Photo Credit: Ben Joppke
Before the year is over and done new music from Montreal’s Omayela will be here. His upcoming release, Barking Bird, came from a sad place but it’s the start of something new. Now let’s continue to get to know this rising artist as he allows us to step inside his world for a moment in time.
Kendra: When we think of hip hop and R&B, our minds don’t instantly take us to Montreal. What’s the scene up there like and did the likes of Drake open up new doors for Canadian artists in that regard?
Omayela: The hip-hop and R&B scene in Montreal is growing fast. And there are a bunch of upcoming artists that have what it takes to breakthrough. I don’t identify with the popular genres here, though. My focus is on reaching the Billboard Charts. I want to create something brand new that could simultaneously be classified as “Pop,” but I suspect that’s what a lot of Montreal artists are trying to do. It’s hard to deny that artists like Drake have been a real source of inspiration in that way…he and The Weeknd showed us that it was possible.
Kendra: What about from a personal standpoint. When did you want to go from being a fan of music to being the one who has fans?
Omayela: I started to realize I had potential in music at the age of 16, but I didn’t believe I could do it until my father (who is also a songwriter) finally cosigned one of my songs. That gave me the confidence to take it all the way.
Kendra: You started dropping music back around 2013. In six years not only has the industry changed and evolved, but I’m sure you have as well. Was there any solid advice you got then that stuck with you and helped guide you to today?
Omayela: I was given plenty of advice from my dad about the music business, and from watching interviews with my favorite artists on YouTube. But if I had to pick one piece of advice that stuck with me, it would be to always hit record when you’re making music, even when you’re tuning the instruments. You never know when the angels will grant you with a hit.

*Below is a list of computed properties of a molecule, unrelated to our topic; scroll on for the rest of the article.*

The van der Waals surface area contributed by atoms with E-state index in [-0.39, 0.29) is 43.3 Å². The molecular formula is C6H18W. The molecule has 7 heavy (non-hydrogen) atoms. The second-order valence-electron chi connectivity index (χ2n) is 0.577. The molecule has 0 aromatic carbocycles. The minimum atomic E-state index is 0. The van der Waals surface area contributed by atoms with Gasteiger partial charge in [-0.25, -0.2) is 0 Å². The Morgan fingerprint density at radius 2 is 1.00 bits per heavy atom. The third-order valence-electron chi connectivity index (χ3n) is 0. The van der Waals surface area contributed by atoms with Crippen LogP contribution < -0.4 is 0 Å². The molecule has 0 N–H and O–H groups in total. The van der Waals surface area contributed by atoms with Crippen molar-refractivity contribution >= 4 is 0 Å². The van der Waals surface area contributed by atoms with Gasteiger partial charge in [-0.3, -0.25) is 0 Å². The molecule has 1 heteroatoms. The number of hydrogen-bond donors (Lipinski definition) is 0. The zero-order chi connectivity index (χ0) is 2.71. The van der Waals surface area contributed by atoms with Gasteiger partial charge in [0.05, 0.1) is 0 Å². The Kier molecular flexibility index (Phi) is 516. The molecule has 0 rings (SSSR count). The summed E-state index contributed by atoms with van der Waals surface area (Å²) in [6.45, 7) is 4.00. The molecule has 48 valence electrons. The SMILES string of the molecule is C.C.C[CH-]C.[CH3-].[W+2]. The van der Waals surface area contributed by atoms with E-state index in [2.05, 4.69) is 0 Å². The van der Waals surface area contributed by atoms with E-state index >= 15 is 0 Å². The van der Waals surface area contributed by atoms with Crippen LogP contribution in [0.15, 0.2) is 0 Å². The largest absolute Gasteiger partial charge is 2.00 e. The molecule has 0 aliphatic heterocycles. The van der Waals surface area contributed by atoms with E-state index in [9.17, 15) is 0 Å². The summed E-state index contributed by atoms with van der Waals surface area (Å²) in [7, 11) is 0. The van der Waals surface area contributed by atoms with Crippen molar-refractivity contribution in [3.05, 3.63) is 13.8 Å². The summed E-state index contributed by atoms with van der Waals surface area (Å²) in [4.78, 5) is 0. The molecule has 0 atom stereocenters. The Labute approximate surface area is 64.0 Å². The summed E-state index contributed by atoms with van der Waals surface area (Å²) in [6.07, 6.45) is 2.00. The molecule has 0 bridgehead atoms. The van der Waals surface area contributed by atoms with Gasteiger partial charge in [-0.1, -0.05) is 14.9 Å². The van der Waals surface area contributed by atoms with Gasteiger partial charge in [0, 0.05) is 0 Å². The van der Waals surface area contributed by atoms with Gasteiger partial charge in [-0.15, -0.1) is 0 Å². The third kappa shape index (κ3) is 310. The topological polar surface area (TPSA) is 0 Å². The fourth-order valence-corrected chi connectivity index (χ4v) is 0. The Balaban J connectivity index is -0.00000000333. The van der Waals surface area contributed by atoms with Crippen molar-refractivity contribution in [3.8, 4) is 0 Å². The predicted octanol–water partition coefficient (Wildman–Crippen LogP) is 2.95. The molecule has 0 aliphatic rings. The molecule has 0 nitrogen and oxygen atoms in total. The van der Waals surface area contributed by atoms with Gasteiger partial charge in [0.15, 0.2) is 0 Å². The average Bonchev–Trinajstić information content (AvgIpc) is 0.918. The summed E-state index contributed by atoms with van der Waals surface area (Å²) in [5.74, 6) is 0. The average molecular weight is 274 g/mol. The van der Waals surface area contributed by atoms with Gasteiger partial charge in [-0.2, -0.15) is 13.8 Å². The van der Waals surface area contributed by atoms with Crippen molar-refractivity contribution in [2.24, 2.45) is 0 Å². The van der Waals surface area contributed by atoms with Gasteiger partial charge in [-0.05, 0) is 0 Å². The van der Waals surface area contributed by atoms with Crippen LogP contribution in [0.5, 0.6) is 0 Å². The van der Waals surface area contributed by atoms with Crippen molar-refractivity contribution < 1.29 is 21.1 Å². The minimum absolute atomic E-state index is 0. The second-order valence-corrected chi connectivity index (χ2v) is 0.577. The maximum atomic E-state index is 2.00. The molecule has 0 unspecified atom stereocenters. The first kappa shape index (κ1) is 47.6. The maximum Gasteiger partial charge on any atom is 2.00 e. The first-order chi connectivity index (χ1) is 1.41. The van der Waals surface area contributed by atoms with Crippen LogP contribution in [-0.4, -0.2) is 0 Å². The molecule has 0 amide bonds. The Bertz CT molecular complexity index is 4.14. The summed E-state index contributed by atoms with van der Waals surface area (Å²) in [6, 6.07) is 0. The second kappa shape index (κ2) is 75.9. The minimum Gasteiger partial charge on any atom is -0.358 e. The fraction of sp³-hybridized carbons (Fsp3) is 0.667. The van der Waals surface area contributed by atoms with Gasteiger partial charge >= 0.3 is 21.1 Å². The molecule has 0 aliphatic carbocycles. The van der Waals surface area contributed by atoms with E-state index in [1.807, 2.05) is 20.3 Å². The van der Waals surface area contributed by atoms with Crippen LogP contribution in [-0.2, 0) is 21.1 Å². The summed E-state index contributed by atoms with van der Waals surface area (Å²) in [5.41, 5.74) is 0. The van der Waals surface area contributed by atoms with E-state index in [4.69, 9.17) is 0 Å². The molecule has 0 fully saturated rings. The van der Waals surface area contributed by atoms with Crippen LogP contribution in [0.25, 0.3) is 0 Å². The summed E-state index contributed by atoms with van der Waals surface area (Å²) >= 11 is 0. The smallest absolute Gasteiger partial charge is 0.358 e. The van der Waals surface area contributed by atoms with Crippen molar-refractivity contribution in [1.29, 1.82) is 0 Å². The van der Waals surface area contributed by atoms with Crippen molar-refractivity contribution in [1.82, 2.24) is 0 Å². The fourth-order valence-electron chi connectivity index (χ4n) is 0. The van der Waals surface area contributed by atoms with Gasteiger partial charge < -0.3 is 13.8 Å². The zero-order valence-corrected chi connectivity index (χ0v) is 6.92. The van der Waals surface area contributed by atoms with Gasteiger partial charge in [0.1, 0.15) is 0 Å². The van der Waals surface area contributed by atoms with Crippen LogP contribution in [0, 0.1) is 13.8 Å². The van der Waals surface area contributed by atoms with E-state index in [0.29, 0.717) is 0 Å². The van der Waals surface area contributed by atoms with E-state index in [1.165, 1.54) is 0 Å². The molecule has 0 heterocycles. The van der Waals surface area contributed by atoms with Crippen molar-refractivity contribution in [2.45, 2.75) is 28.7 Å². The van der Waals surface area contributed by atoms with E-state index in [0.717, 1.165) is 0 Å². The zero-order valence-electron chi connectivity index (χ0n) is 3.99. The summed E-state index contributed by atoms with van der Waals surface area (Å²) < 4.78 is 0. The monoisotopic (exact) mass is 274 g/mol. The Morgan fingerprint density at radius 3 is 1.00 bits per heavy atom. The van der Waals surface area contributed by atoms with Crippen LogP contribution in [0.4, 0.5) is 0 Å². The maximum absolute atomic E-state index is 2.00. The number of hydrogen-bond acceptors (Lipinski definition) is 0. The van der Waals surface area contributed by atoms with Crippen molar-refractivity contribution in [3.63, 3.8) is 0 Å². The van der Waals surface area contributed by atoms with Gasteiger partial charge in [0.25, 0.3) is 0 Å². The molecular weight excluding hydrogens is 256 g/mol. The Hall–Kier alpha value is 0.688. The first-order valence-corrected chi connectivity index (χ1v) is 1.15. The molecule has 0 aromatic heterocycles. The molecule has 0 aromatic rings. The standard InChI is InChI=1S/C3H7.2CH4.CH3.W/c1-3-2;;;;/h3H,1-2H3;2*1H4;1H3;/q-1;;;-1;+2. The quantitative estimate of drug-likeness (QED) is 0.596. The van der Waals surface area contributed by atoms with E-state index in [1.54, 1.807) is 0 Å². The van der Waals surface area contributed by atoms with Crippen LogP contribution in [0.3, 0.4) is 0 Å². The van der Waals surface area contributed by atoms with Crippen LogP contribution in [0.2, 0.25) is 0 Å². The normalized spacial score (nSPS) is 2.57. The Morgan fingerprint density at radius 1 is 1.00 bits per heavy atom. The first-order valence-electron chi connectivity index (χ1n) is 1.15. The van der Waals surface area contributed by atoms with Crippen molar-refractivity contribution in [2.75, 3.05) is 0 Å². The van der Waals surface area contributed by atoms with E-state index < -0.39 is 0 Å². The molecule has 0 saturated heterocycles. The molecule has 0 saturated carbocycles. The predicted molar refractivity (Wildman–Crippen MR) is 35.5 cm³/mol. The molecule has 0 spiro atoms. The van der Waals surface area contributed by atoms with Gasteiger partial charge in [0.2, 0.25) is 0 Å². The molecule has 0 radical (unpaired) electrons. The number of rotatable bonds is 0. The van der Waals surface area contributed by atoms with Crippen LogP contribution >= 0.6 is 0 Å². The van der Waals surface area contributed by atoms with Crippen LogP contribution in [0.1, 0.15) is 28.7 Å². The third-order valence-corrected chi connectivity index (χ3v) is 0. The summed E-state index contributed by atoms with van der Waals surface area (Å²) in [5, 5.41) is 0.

Kendra: Speaking of the past, how do you feel Barking Bird showcases your artistic growth from a year ago on your 2018 release, bbb?
Omayela: Barking Bird is the culmination of all my trials and tribulations; the result of years of hard work, and all the ups and downs I’ve had in my journey that have transformed my art into what it is today. Barking Bird is who I am as an artist…and who I aspire to be as a man. Haha! I’m kidding. It’s a project like any other…but with this project, I’m finally ready to show the world who I truly am, without following trends or riding anyone else’s wave.
Kendra: Barking Bird drops in late 2019 but right now we have a taste of what’s to come thanks to “Waste.” We know physically you were in a basement when this song came to be, but where were you mentally?
Omayela: Mentally, I was feeling a lot of sadness, and a bit of relief. I had just gotten out of a 6-year relationship that was not healthy for me, so I was getting better at reconnecting with who I am and loving myself more. It felt like a mist was slowly receding in my mind, helping me to see clearly again. That’s why “Waste” still means a lot to me.
Kendra: Will we get another single before the record drops?
Omayela: Actually, I’m putting one single out every month until one breaks through – which will hopefully coincide with the release of Barking Bird. So yes, you can expect more singles, and also some acoustic videos that I’ve been having a lot of fun with.
Kendra: What about touring? Will we see you on the road in 2020?
Omayela: I’m still working on building my audience outside of Montreal, so I will only go on a regional tour once the demand for my shows is high. I’m hoping that Barking Bird has a single that generates that kind of demand in cities like Toronto and New York. I’m still at the beginning of my journey, and I’m not ashamed of that, so I’m focusing my energy on getting more high-profile shows in Montréal at the moment. In the past, I thought I’d never feel ready to get serious about music, but something changed in the last year. I’m not sleeping on me anymore, and neither should you.